The Difference with Apple:
This maybe one of the key reasons why people just can't put a finger on what makes Apple so successful. You could probably say that Apple is an entrepreneurial company.
There's quite a significant difference between the definitions of an "entrepreneur" versus a "businessperson".

[Entrepreneurship, by definition, involves much passion for some thing or cause. It's not surprising for it to make less sense from a business perspective. However, it turns out that the successful "entrepreneurs" of this nature mostly end up creating value-oriented companies & no-BS companies, of which most people tend to like.]

Personal note to Mohnkhan:
I don't know your background, but the comment almost sounds like an angry consumer's rant with no background knowledge of what he/she is criticizing.
Macs may not be for everyone, but it is the preferable option for many people (i.e. creative/entertainment professionals). Plus, many changes initiated by Apple have benefited countless people over and over.

There is more than one way to do things well.
So please respect other people's preferences.

"Triumph of the Nerds" is a good documentary to see for background.
And search YouTube for "steve jobs: we don't ship junk" for the referenced clip.


December 17, 2008 03:11 PM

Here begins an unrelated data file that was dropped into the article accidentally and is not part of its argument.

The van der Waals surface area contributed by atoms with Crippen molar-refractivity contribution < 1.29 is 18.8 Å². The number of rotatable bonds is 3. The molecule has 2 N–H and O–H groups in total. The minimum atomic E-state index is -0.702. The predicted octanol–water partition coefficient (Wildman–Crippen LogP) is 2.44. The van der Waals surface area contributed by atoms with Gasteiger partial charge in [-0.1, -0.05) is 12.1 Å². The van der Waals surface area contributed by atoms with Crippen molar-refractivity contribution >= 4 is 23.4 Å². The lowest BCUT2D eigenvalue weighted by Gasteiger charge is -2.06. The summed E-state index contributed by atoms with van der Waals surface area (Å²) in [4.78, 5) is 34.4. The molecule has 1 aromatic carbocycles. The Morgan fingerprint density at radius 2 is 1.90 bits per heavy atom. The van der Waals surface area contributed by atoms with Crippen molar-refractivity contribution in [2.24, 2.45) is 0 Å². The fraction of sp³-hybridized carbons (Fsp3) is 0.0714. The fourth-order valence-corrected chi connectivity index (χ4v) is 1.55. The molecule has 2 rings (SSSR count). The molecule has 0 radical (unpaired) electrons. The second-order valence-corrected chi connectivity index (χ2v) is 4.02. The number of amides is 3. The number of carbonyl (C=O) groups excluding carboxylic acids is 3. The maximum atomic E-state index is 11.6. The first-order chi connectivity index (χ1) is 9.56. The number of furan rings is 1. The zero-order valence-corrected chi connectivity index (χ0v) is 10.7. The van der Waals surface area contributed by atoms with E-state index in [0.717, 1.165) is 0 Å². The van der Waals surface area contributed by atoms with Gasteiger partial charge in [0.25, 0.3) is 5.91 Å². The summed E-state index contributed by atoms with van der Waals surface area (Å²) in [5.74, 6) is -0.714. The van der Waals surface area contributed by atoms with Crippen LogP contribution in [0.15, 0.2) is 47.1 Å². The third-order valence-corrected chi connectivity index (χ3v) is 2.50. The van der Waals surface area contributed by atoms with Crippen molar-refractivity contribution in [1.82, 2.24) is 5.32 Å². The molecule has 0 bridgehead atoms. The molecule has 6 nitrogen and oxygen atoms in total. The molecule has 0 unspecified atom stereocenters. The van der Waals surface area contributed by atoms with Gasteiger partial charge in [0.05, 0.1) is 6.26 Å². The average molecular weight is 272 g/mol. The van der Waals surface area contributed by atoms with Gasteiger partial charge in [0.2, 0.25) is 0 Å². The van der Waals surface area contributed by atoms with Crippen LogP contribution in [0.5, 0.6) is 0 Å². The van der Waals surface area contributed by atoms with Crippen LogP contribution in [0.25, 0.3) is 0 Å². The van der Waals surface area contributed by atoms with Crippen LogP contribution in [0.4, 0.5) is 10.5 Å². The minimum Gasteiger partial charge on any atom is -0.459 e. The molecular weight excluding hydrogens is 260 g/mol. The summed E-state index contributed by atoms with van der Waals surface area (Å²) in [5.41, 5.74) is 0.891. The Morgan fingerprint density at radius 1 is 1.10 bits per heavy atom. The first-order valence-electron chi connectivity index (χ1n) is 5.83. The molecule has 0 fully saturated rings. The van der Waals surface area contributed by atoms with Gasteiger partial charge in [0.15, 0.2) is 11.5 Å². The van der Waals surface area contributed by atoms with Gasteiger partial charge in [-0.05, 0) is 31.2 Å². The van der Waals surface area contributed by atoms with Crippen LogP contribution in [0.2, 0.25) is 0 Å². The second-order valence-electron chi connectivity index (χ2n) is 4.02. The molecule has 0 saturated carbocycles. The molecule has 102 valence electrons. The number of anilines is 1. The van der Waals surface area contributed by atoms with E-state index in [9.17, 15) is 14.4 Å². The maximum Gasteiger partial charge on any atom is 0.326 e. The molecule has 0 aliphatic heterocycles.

Apple is about as transparent as the government of North Korea. Anyway, be it for health reasons, or for some other reason, it gives the appearance that Jobs is on the way out.


December 17, 2008 04:53 PM

YES. Yes. You are all correct. Steve is dying. Steve Ballmer that is.
Have you him singing and dancing on stage lately?
Have you heard him breaking chairs lately?
Microsoft bought back 20,000,000,000 $ in shares last quarter.... Ballmer is dying.
My dog farted.... Ballmer is dying.

Hmmm, my point? Let it go already. Stock traitors have found its hard to make money when stock does not rise, so what to do???

Find a great company that is doing insanely great and start rumors about how its suddenly failing. Buy low. Wait for the world to get a little more sane and sell back at normal.

Start next rumor and begin cycle again. Although this action is criminal, the SEC under Pres. Bush just looks the other way, cause that is business the old way.

Time to start business, the right way.